- The instructor must be able to exert control from the passenger seat DIPLOMATICALLY. This is for everyone’s safety, not only for the instructor and student, but for other drivers as well. There can be only one of you in command in the car, and without being able to establish authority, both instructor and student are doomed. This doesn’t mean commanding authority from the student; instead, the instructor must be able to persuade the student to recognize that he is a trusted expert who will prioritize the student’s best interests.
- The instructor must be able to refocus priorities as needed. For example, when the student is overcome with “red mist” and chases the car ahead, it’s prudent to instantly refocus the driver’s attention. “Slow down enough to be able to touch every apex.” “Drive in one gear for a lap.” For an advanced driver, it may be a new challenge: “Enter all corners off line for one lap.” These are tactical moves aimed at refocussing the student’s attention.
- The instructor must be comfortable interacting with high-achieving individuals, accustomed to succeeding in their professional lives. They often begin their first track event with some confidence that they are already a good driver, and assume that they will quickly excel at track driving. But, driving well is not inherent, nor natural. The learning curve can be surprisingly frustrating for the track neophyte. The instructor must be able to nurture the student as they attempt to perform unfamiliar and challenging tasks in a stressful environment. Positive reinforcement works wonders.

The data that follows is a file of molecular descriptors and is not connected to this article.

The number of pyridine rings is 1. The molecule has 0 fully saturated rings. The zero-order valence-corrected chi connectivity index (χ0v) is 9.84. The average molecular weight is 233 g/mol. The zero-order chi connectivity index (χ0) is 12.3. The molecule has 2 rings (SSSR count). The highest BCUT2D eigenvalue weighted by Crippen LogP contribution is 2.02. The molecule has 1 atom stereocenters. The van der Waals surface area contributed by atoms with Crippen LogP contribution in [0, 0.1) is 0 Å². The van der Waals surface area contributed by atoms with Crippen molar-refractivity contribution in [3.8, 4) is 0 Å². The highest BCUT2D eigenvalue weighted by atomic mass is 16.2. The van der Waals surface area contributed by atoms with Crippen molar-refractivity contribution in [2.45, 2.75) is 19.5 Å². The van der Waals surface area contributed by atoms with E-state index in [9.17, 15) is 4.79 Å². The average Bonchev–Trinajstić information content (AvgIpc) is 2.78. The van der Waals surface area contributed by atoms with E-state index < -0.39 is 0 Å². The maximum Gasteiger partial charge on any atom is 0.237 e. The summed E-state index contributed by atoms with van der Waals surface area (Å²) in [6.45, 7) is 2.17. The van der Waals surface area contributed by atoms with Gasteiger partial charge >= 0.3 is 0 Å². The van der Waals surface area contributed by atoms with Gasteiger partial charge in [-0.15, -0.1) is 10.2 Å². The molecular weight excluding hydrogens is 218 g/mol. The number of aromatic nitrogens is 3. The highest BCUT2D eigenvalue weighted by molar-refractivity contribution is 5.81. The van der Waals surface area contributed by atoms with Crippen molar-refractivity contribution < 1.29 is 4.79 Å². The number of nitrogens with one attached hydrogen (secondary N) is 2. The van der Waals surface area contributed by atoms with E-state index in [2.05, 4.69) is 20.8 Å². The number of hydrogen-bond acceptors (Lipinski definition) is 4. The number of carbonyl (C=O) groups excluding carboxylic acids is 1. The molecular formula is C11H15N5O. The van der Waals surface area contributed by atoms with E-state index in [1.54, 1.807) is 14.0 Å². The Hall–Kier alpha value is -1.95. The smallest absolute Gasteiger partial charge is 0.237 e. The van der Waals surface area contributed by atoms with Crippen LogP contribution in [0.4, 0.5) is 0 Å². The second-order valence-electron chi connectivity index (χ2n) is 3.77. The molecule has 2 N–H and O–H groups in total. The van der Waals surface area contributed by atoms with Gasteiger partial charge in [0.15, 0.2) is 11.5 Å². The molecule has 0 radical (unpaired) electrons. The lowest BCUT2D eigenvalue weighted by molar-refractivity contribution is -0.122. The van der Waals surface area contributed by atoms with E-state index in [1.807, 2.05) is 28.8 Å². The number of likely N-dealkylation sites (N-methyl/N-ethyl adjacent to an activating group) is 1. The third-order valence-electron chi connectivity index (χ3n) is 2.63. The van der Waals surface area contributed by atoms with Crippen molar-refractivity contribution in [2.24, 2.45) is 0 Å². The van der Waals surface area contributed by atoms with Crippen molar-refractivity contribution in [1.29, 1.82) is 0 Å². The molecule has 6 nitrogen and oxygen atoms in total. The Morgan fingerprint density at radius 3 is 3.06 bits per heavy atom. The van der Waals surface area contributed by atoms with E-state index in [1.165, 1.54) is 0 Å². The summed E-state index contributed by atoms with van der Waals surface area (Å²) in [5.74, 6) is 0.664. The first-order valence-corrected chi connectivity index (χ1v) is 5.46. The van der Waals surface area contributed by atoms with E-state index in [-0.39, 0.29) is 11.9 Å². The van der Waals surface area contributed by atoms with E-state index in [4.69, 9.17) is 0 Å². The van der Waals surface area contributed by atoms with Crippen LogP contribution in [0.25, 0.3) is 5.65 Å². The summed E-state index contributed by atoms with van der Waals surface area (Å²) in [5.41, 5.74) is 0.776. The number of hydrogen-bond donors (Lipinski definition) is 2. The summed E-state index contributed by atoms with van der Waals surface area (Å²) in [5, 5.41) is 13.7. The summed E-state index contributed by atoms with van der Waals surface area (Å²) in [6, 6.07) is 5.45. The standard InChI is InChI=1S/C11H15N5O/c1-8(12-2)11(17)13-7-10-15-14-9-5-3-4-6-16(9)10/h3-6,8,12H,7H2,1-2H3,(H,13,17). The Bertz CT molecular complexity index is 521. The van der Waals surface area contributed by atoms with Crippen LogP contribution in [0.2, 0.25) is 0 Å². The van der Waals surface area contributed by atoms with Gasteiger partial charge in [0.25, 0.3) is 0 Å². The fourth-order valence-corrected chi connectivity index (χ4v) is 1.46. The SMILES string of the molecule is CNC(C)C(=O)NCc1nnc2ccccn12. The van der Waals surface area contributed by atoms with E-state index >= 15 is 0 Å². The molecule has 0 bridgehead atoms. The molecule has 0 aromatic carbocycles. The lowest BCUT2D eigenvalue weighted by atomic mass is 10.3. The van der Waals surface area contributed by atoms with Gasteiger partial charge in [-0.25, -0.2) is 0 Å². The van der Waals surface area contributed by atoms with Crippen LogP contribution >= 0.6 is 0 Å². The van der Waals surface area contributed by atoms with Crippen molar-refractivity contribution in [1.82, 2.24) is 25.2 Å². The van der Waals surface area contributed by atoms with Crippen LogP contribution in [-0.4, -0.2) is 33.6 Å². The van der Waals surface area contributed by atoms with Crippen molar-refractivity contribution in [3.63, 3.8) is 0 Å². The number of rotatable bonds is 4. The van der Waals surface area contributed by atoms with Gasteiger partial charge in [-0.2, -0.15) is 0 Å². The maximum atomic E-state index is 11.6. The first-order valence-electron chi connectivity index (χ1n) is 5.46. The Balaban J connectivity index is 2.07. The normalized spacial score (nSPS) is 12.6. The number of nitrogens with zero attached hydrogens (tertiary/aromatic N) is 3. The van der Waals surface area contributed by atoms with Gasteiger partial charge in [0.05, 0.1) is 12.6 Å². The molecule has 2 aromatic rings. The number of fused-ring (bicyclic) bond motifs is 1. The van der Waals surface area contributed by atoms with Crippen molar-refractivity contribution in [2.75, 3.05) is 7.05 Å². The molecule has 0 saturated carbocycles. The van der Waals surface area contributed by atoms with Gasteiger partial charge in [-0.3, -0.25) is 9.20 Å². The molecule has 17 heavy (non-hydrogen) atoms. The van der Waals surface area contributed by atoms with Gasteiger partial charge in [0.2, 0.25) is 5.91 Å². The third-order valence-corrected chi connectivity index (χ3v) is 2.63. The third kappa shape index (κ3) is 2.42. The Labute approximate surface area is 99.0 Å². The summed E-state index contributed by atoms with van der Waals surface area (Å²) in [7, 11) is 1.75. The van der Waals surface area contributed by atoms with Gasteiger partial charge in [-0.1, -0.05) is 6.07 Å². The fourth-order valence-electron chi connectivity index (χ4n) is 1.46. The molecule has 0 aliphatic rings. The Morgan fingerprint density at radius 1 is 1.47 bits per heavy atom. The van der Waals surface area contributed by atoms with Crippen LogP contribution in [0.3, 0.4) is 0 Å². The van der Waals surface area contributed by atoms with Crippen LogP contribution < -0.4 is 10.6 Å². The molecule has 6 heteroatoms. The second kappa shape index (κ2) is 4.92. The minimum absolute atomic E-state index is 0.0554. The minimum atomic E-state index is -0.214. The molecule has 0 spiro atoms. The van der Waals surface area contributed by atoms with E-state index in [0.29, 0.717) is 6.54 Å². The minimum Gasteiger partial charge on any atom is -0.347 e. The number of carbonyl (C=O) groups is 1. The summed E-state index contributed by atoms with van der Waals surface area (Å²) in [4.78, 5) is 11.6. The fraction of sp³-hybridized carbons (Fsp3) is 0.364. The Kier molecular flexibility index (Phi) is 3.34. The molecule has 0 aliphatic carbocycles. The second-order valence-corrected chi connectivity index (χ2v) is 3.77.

- A good instructor is also a good student, open to new ideas and techniques to use and pass on to others. Every instructor has an opportunity to improve whenever they are in the company of a student: “Tell me if what I say isn’t clear.” “Do you have any suggestions for me?” “Is this too much or too little information?”
- Above all, the instructor must be professional, remaining calm in stressful and dynamic situations without losing sight of the fundamental need to maintain a safe environment for all participants.
Getting on our RADAR
We are always looking for additional instructors to strengthen our organization and improve the quality of our events. If you read the above and it sounds like you, you should get in touch with us. Getting in touch means sending an email to firstname.lastname@example.org outlining your track driving experience and why you think you would be a good instructor.